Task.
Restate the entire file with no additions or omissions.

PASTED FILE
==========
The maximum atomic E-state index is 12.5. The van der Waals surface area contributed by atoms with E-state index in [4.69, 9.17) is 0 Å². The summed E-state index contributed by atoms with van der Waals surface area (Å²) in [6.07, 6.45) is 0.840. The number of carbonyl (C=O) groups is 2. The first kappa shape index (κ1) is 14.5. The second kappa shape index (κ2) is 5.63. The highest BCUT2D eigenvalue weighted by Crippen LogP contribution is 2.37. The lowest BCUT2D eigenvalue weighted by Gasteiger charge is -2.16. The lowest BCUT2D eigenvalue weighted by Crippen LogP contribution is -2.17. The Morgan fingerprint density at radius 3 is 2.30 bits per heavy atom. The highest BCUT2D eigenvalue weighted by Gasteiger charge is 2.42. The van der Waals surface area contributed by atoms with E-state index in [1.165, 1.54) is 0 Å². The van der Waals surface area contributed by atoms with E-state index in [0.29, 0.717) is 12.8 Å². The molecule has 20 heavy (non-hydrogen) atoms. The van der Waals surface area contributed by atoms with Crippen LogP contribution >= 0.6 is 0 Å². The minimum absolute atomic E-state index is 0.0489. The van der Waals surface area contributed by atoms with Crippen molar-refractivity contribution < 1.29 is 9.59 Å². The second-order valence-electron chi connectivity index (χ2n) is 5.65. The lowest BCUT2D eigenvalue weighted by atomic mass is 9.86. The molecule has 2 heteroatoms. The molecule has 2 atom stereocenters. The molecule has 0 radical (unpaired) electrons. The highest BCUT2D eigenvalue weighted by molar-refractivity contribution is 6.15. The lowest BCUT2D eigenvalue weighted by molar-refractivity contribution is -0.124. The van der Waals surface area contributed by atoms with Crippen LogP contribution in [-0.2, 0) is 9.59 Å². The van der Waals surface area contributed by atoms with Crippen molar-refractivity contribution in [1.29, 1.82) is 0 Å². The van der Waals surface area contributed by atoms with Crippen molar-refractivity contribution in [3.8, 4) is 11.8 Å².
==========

The maximum atomic E-state index is 12.5. The van der Waals surface area contributed by atoms with E-state index in [4.69, 9.17) is 0 Å². The summed E-state index contributed by atoms with van der Waals surface area (Å²) in [6.07, 6.45) is 0.840. The number of carbonyl (C=O) groups is 2. The first kappa shape index (κ1) is 14.5. The second kappa shape index (κ2) is 5.63. The highest BCUT2D eigenvalue weighted by Crippen LogP contribution is 2.37. The lowest BCUT2D eigenvalue weighted by Gasteiger charge is -2.16. The lowest BCUT2D eigenvalue weighted by Crippen LogP contribution is -2.17. The Morgan fingerprint density at radius 3 is 2.30 bits per heavy atom. The highest BCUT2D eigenvalue weighted by Gasteiger charge is 2.42. The van der Waals surface area contributed by atoms with E-state index in [1.165, 1.54) is 0 Å². The van der Waals surface area contributed by atoms with E-state index in [0.29, 0.717) is 12.8 Å². The molecule has 20 heavy (non-hydrogen) atoms. The van der Waals surface area contributed by atoms with Crippen LogP contribution >= 0.6 is 0 Å². The minimum absolute atomic E-state index is 0.0489. The van der Waals surface area contributed by atoms with Crippen molar-refractivity contribution < 1.29 is 9.59 Å². The second-order valence-electron chi connectivity index (χ2n) is 5.65. The lowest BCUT2D eigenvalue weighted by atomic mass is 9.86. The molecule has 2 heteroatoms. The molecule has 2 atom stereocenters. The molecule has 0 radical (unpaired) electrons. The highest BCUT2D eigenvalue weighted by molar-refractivity contribution is 6.15. The lowest BCUT2D eigenvalue weighted by molar-refractivity contribution is -0.124. The van der Waals surface area contributed by atoms with Crippen LogP contribution in [-0.2, 0) is 9.59 Å². The van der Waals surface area contributed by atoms with Crippen molar-refractivity contribution in [1.29, 1.82) is 0 Å². The van der Waals surface area contributed by atoms with Crippen molar-refractivity contribution in [3.8, 4) is 11.8 Å².